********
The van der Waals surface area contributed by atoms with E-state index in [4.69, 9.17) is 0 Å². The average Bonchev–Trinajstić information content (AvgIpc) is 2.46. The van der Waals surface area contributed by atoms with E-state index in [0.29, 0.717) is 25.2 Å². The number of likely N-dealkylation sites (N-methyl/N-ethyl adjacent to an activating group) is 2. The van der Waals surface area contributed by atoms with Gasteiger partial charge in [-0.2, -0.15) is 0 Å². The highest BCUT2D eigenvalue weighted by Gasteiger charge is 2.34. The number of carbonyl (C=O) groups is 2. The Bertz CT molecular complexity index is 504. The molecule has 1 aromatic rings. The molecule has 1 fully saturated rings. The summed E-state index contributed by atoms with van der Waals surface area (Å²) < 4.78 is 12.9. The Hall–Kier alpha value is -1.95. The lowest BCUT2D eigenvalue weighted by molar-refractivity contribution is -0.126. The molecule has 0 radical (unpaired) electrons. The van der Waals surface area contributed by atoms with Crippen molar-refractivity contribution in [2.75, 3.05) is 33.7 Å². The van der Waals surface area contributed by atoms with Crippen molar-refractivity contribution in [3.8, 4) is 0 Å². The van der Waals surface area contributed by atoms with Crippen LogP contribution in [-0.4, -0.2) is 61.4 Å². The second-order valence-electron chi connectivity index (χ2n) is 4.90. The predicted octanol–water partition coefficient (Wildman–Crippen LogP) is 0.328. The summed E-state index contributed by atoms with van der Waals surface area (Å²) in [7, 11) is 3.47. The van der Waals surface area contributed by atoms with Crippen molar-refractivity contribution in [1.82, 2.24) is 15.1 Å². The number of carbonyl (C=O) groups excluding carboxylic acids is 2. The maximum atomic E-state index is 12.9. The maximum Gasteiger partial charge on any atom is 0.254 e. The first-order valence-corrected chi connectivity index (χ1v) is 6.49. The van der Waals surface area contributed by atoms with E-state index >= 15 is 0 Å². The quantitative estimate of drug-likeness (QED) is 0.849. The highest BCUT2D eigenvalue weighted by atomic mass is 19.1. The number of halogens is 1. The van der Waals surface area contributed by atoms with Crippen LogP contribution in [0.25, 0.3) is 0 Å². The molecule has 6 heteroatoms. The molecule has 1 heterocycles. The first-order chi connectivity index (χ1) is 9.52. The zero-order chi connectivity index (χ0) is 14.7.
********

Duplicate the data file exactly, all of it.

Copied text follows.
The van der Waals surface area contributed by atoms with E-state index in [4.69, 9.17) is 0 Å². The average Bonchev–Trinajstić information content (AvgIpc) is 2.46. The van der Waals surface area contributed by atoms with E-state index in [0.29, 0.717) is 25.2 Å². The number of likely N-dealkylation sites (N-methyl/N-ethyl adjacent to an activating group) is 2. The van der Waals surface area contributed by atoms with Gasteiger partial charge in [-0.2, -0.15) is 0 Å². The highest BCUT2D eigenvalue weighted by Gasteiger charge is 2.34. The number of carbonyl (C=O) groups is 2. The Bertz CT molecular complexity index is 504. The molecule has 1 aromatic rings. The molecule has 1 fully saturated rings. The summed E-state index contributed by atoms with van der Waals surface area (Å²) < 4.78 is 12.9. The Hall–Kier alpha value is -1.95. The lowest BCUT2D eigenvalue weighted by molar-refractivity contribution is -0.126. The molecule has 0 radical (unpaired) electrons. The van der Waals surface area contributed by atoms with Crippen molar-refractivity contribution in [2.75, 3.05) is 33.7 Å². The van der Waals surface area contributed by atoms with Crippen molar-refractivity contribution in [3.8, 4) is 0 Å². The van der Waals surface area contributed by atoms with Crippen LogP contribution in [-0.4, -0.2) is 61.4 Å². The second-order valence-electron chi connectivity index (χ2n) is 4.90. The predicted octanol–water partition coefficient (Wildman–Crippen LogP) is 0.328. The summed E-state index contributed by atoms with van der Waals surface area (Å²) in [7, 11) is 3.47. The van der Waals surface area contributed by atoms with Crippen molar-refractivity contribution in [1.82, 2.24) is 15.1 Å². The number of carbonyl (C=O) groups excluding carboxylic acids is 2. The maximum atomic E-state index is 12.9. The maximum Gasteiger partial charge on any atom is 0.254 e. The first-order valence-corrected chi connectivity index (χ1v) is 6.49. The van der Waals surface area contributed by atoms with E-state index >= 15 is 0 Å². The quantitative estimate of drug-likeness (QED) is 0.849. The highest BCUT2D eigenvalue weighted by atomic mass is 19.1. The number of halogens is 1. The van der Waals surface area contributed by atoms with Crippen LogP contribution in [0.25, 0.3) is 0 Å². The molecule has 6 heteroatoms. The molecule has 1 heterocycles. The first-order chi connectivity index (χ1) is 9.52. The zero-order chi connectivity index (χ0) is 14.7.